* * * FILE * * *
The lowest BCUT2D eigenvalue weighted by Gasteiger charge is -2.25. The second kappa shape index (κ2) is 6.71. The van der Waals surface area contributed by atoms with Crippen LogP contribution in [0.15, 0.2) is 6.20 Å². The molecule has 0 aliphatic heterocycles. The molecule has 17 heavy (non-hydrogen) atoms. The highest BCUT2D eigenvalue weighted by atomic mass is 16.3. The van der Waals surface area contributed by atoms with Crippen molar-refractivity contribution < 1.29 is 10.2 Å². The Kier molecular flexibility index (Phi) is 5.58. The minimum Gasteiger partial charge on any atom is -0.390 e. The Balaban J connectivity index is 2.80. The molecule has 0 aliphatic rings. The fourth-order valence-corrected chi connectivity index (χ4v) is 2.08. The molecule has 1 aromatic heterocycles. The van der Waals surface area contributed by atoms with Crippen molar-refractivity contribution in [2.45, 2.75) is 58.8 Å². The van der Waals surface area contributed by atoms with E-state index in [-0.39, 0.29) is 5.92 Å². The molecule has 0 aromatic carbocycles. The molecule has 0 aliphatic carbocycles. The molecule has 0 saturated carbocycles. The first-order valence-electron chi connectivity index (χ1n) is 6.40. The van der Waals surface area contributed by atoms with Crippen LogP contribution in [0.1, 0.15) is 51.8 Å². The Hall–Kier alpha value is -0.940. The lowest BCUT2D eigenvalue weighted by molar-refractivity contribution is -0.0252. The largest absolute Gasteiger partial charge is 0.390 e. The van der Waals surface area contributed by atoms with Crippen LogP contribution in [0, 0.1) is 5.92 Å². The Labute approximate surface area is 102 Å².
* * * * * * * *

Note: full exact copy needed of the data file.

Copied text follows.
The lowest BCUT2D eigenvalue weighted by Gasteiger charge is -2.25. The second kappa shape index (κ2) is 6.71. The van der Waals surface area contributed by atoms with Crippen LogP contribution in [0.15, 0.2) is 6.20 Å². The molecule has 0 aliphatic heterocycles. The molecule has 17 heavy (non-hydrogen) atoms. The highest BCUT2D eigenvalue weighted by atomic mass is 16.3. The van der Waals surface area contributed by atoms with Crippen molar-refractivity contribution < 1.29 is 10.2 Å². The Kier molecular flexibility index (Phi) is 5.58. The minimum Gasteiger partial charge on any atom is -0.390 e. The Balaban J connectivity index is 2.80. The molecule has 0 aliphatic rings. The fourth-order valence-corrected chi connectivity index (χ4v) is 2.08. The molecule has 1 aromatic heterocycles. The van der Waals surface area contributed by atoms with Crippen molar-refractivity contribution in [2.45, 2.75) is 58.8 Å². The van der Waals surface area contributed by atoms with E-state index in [-0.39, 0.29) is 5.92 Å². The molecule has 0 aromatic carbocycles. The molecule has 0 aliphatic carbocycles. The molecule has 0 saturated carbocycles. The first-order valence-electron chi connectivity index (χ1n) is 6.40. The van der Waals surface area contributed by atoms with Crippen LogP contribution in [0.1, 0.15) is 51.8 Å². The Hall–Kier alpha value is -0.940. The lowest BCUT2D eigenvalue weighted by molar-refractivity contribution is -0.0252. The largest absolute Gasteiger partial charge is 0.390 e. The van der Waals surface area contributed by atoms with Crippen LogP contribution in [0, 0.1) is 5.92 Å². The Labute approximate surface area is 102 Å².